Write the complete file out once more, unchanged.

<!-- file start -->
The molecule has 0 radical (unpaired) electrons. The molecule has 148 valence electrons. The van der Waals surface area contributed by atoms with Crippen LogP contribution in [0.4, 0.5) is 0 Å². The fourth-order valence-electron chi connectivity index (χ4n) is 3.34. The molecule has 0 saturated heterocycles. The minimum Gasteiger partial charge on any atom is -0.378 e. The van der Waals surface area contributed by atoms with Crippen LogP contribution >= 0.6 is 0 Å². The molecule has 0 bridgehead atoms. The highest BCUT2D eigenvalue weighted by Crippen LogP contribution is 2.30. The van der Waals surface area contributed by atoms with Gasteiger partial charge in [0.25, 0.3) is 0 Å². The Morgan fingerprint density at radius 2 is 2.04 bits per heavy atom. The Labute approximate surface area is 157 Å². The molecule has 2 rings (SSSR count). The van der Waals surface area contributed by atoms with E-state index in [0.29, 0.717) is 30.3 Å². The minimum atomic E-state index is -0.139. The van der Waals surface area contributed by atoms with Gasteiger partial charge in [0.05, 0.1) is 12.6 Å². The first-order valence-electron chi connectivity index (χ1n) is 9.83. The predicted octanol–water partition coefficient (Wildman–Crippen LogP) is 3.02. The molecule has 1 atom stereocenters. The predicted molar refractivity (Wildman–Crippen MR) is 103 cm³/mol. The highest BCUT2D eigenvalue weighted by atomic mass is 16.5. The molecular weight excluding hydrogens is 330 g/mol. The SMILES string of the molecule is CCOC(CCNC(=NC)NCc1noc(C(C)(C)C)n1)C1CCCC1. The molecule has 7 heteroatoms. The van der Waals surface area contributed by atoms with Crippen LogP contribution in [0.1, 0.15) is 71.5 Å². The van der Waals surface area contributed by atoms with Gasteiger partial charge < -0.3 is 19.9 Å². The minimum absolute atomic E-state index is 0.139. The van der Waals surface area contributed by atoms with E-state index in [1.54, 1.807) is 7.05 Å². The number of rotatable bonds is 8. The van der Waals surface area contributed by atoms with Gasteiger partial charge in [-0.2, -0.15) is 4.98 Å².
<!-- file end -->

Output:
The molecule has 0 radical (unpaired) electrons. The molecule has 148 valence electrons. The van der Waals surface area contributed by atoms with Crippen LogP contribution in [0.4, 0.5) is 0 Å². The fourth-order valence-electron chi connectivity index (χ4n) is 3.34. The molecule has 0 saturated heterocycles. The minimum Gasteiger partial charge on any atom is -0.378 e. The van der Waals surface area contributed by atoms with Crippen LogP contribution >= 0.6 is 0 Å². The molecule has 0 bridgehead atoms. The highest BCUT2D eigenvalue weighted by Crippen LogP contribution is 2.30. The van der Waals surface area contributed by atoms with Gasteiger partial charge in [0.25, 0.3) is 0 Å². The Morgan fingerprint density at radius 2 is 2.04 bits per heavy atom. The Labute approximate surface area is 157 Å². The molecule has 2 rings (SSSR count). The van der Waals surface area contributed by atoms with E-state index in [0.29, 0.717) is 30.3 Å². The minimum atomic E-state index is -0.139. The van der Waals surface area contributed by atoms with Gasteiger partial charge in [0.05, 0.1) is 12.6 Å². The first-order valence-electron chi connectivity index (χ1n) is 9.83. The predicted octanol–water partition coefficient (Wildman–Crippen LogP) is 3.02. The molecule has 1 atom stereocenters. The predicted molar refractivity (Wildman–Crippen MR) is 103 cm³/mol. The highest BCUT2D eigenvalue weighted by atomic mass is 16.5. The molecular weight excluding hydrogens is 330 g/mol. The SMILES string of the molecule is CCOC(CCNC(=NC)NCc1noc(C(C)(C)C)n1)C1CCCC1. The molecule has 7 heteroatoms. The van der Waals surface area contributed by atoms with Crippen LogP contribution in [0.1, 0.15) is 71.5 Å². The van der Waals surface area contributed by atoms with Gasteiger partial charge < -0.3 is 19.9 Å². The minimum absolute atomic E-state index is 0.139. The van der Waals surface area contributed by atoms with E-state index in [1.54, 1.807) is 7.05 Å². The number of rotatable bonds is 8. The van der Waals surface area contributed by atoms with Gasteiger partial charge in [-0.2, -0.15) is 4.98 Å².